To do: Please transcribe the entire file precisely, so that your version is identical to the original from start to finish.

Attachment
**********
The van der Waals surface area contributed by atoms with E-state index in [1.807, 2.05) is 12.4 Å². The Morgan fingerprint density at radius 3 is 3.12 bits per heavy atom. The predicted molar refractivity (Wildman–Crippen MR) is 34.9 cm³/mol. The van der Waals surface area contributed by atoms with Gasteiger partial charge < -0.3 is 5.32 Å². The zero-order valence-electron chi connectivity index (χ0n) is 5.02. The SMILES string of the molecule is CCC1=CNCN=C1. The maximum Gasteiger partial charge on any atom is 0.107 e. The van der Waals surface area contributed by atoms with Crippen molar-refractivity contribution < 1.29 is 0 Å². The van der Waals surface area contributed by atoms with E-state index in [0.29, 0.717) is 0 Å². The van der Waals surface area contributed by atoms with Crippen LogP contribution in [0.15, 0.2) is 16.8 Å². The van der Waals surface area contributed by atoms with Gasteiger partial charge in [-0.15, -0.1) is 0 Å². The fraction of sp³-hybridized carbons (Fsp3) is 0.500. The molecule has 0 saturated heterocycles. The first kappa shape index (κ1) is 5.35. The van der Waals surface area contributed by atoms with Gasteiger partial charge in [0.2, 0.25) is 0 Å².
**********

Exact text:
The van der Waals surface area contributed by atoms with E-state index in [1.807, 2.05) is 12.4 Å². The Morgan fingerprint density at radius 3 is 3.12 bits per heavy atom. The predicted molar refractivity (Wildman–Crippen MR) is 34.9 cm³/mol. The van der Waals surface area contributed by atoms with Gasteiger partial charge < -0.3 is 5.32 Å². The zero-order valence-electron chi connectivity index (χ0n) is 5.02. The SMILES string of the molecule is CCC1=CNCN=C1. The maximum Gasteiger partial charge on any atom is 0.107 e. The van der Waals surface area contributed by atoms with Crippen molar-refractivity contribution < 1.29 is 0 Å². The van der Waals surface area contributed by atoms with E-state index in [0.29, 0.717) is 0 Å². The van der Waals surface area contributed by atoms with Crippen LogP contribution in [0.15, 0.2) is 16.8 Å². The van der Waals surface area contributed by atoms with Gasteiger partial charge in [-0.15, -0.1) is 0 Å². The fraction of sp³-hybridized carbons (Fsp3) is 0.500. The molecule has 0 saturated heterocycles. The first kappa shape index (κ1) is 5.35. The van der Waals surface area contributed by atoms with Gasteiger partial charge in [0.2, 0.25) is 0 Å².